The fourth patron was a large man, both broad and tall. When he’d first come to the inn Bravis had noticed instantly that he was well-equipped for travel throughout Ferelden, wearing heavy plate armor that was obviously well-cared for despite its many dents. He’d also carried a shield and a longsword, both of which he handled with easy familiarity. He’d pegged the man instantly as a mercenary. As to the man’s traveling partner, the woman who even now was scribing whatever it was she was being told, Bravis was less sure as to her occupation. The warrior and his companion had entered alone, well after the married couple. The pairs hadn’t known each other, of that he was certain—he’d watched the dark-haired woman approach the husband and wife and introduce herself. His curiosity had grown as, after a short bit of conversation, the woman had removed the book and her writing implements from the pack she carried and begun to write as the others spoke.
Bravis saw a chance to satisfy his curiosity as the warrior approached his station. The big man had been seated by himself at a corner table, leaning back in his chair, idly puffing a pipe and sipping at his ale. He seemed unperturbed by his companion’s desertion, content enough to sit on his own for a long while. As he drew near Bravis studied him under the guise of being eager to serve. The man had a head of thick dark hair threaded through with grey, worn long to his shoulders, and most of his face was covered by a thick mustache and beard. After he and the woman had paid for a room and two stalls in the stable for their mounts, he’d taken most of their gear upstairs. He’d left his armor there and was clad now in simple roughspun clothing, but Bravis noted he still wore his sword belt.
“Is there anything you’d like?” Bravis asked as the man stopped before his desk.
“Food,” said the man. “And something hot to drink.”
“For both of you …?
The warrior half-turned to glance back at his companion who was still thoroughly engrossed in her work. His sigh, though quiet, was still audible to Bravis. “For both of us,” he said, turning back to face the innkeep.
“We’ve venison stew, potato soup, bread braked fresh today—”
“The stew. And bread. And tea. Don’t care what kind.” From a pouch tied at his belt he withdrew some coins and tossed them down onto the desk. Bravis scooped them up, mentally totaled the amount, and nodded. He rose from his chair, ready to relay the order to the cook. The man held up a hand to stop him.
“Bring it to my table when it’s ready. Don’t disturb her. She’ll eat when she’s ready.”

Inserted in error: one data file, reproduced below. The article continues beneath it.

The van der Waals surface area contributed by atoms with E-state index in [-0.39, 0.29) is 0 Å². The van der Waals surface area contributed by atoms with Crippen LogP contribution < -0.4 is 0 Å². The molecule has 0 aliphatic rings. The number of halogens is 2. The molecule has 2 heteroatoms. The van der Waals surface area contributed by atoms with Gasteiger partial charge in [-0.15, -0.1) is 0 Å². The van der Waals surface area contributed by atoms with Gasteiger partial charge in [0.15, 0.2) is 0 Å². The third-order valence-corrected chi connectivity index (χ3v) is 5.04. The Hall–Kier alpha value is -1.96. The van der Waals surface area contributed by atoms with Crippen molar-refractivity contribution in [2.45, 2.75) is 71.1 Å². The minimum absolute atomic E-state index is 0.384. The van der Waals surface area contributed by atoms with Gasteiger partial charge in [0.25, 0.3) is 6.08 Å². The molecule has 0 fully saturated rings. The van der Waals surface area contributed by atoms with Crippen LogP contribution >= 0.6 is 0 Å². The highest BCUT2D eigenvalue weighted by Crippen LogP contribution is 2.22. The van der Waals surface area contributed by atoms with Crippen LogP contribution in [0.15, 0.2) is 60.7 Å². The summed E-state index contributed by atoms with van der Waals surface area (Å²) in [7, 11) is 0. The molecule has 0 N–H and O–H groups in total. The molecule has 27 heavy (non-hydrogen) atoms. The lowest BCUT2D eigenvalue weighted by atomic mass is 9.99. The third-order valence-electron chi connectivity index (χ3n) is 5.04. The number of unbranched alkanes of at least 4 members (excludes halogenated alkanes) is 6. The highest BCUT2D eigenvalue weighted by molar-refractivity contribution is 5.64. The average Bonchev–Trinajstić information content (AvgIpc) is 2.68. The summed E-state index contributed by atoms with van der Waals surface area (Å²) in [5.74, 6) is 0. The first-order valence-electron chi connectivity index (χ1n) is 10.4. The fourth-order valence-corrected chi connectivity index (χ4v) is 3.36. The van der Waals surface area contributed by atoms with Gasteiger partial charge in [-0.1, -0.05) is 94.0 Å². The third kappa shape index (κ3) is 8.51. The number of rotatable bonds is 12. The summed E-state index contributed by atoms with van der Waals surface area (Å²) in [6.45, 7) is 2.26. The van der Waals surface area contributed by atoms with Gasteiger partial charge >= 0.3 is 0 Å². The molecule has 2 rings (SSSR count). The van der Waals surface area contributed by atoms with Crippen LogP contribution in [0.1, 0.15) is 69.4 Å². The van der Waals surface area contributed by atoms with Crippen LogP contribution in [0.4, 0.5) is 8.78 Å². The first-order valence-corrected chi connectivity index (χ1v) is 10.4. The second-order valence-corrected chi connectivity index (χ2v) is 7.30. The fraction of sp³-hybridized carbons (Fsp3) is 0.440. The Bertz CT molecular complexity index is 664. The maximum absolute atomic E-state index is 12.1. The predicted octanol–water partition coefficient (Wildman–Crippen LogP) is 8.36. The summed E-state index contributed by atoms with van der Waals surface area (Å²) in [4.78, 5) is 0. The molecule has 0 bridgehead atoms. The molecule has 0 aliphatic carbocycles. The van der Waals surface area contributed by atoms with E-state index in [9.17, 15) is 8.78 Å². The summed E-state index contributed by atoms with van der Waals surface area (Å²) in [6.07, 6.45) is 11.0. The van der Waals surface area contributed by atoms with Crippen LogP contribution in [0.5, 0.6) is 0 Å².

Bravis didn’t miss the way the warrior’s voice gentled when he spoke of the woman. “Of course, ser,” he said with a smile. He hesitated, his curiosity getting the better of him. “What did you say your name was?”
The warrior and the woman hadn’t in fact revealed their names earlier. The bearded man eyed the innkeep for a long moment. “Rainier,” he finally said.
“And the lady?”
There was another pause. “Boone.”
Rainier and Boone. He didn’t recognize the names, of course, and hadn’t really expected to. Bravis dropped his voice until it was just above a whisper, leaning in closer. “If you don’t mind my asking, how’d the lady lose her arm? Was it the demons or the elves?”
Again the man turned to look at his companion where she sat leaning over her book, using her right hand to write with swift, sure strokes. What remained of her left arm extended only to her elbow, the sleeve of her shirt hemmed to accommodate that fact.
“The Sundering,” the big man replied, and there was an odd lilt to his words. Bravis had heard it before, many times over the past ten years.
“Sorry to hear it,” he said, and there was a genuine note of compassion in his voice. “I’ll get the cook going. Bring it to you when it’s done.”
The warrior nodded his thanks before making his way back to his own table. Bravis watched him go, watched as the woman—Boone—glanced up as he passed. Watched as she smiled a small, soft smile at Rainier, watched as Rainier gave her one in return. Bravis felt a peculiar kind of compassion in observing them. He knew very little about them and even less about where they came from, but it seemed to him that theirs was a story written with no small amount of sorrow. He shook his head before heading for the kitchen, ducking his head inside to relay the warrior’s order to his cook before returning to his desk.